A new report from the federal COVID-19 Healthcare Resilience Working Group calls on post-acute and long-term care facilities, including assisted living communities, to adjust operations and standards of care to effectively allocate limited resources during a national public health emergency.
The report, “COVID-19: Considerations, Strategies and Resources for Crisis Standards of Care in Post-Acute and Long-Term Care (PALTC) Facilities,” provides PALTC facilities, including assisted living communities, with general considerations, potential strategies and existing resources that can be used to inform changes to operations and care processes.
“We want to make sure PALTC facilities have everything they need to effectively and efficiently manage during this difficult time and provide the best possible care to residents,” AMDA Executive Director Christopher E. Laxton said. AMDA was one of the organizations providing assistance to the working group, a partnership with the U.S. Department of Health and Human Services, the U.S. Department of Homeland Security and other federal agencies.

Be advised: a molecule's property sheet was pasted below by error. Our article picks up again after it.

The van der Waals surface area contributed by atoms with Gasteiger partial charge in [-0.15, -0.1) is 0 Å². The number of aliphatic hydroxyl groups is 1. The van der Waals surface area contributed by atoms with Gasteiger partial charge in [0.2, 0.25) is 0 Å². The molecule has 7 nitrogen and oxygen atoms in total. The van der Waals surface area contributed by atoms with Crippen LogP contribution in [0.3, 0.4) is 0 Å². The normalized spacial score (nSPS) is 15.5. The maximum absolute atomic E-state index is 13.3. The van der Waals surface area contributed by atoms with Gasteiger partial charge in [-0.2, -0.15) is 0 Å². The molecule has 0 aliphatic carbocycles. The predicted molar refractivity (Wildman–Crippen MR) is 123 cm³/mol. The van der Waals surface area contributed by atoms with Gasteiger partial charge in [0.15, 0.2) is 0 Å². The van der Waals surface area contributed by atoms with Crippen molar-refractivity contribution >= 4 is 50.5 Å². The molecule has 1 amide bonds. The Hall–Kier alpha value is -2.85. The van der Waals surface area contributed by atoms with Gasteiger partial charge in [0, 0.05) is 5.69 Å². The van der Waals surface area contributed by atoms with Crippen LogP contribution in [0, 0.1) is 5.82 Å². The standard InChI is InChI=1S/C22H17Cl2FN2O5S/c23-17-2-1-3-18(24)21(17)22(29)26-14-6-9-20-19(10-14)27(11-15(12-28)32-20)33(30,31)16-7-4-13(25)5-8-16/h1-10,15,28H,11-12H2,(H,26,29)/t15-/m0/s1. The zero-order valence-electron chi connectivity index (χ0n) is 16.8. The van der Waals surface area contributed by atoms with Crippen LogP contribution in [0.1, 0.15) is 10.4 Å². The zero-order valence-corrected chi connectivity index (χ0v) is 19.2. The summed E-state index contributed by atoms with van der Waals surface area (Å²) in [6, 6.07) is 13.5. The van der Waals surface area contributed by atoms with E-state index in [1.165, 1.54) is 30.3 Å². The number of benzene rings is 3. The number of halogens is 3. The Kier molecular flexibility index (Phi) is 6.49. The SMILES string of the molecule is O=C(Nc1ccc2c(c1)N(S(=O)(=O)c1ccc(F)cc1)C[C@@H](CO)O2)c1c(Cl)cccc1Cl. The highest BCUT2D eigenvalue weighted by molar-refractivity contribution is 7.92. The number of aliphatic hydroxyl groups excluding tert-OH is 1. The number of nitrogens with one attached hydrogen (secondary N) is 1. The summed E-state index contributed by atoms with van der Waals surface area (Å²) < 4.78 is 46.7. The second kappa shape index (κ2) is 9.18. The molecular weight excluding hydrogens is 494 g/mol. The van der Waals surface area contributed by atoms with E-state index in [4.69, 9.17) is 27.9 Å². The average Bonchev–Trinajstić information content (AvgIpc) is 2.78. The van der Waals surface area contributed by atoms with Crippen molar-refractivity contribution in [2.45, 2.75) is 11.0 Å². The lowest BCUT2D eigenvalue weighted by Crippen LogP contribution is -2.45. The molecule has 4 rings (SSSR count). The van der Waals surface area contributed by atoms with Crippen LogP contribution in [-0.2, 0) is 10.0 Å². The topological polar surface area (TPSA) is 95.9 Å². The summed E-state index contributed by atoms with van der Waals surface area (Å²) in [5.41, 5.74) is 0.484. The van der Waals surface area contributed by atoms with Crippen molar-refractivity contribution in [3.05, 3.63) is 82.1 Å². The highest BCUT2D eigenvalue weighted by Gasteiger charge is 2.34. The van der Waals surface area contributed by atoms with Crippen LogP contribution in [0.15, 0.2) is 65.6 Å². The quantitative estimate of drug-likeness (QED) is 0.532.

Recommendations include preventing and responding to crisis standards of care, response and operations, daily care and life enrichment, medical care and treatment, and transport and transfer, along with preparedness, legal and ethical considerations, advanced care planning and communications.
Among the recommendations:
- Advance care planning discussions should take a patient-centered approach.
- Communication with residents and their families is critical to crisis management.
- Standards of care at all levels should adhere to core ethical principles, including fairness, duty to care, duty to steward resources, transparency in decision-making, consistency, proportionality and accountability.
- Staffing models must account for increased demands and fewer staff members as the level of care changes from conventional to contingency, and as staff themselves fall ill or are otherwise unavailable.
- Emergency preparedness programs consistent with regulatory requirements and national guidelines should be in place. Those plans may need to be augmented with crisis management protocols that address unique challenges and threats posed by COVID-19.
The report provides sample tools and resources that can be modified to fit local protocols and procedures and are meant to complement existing state and local guidance.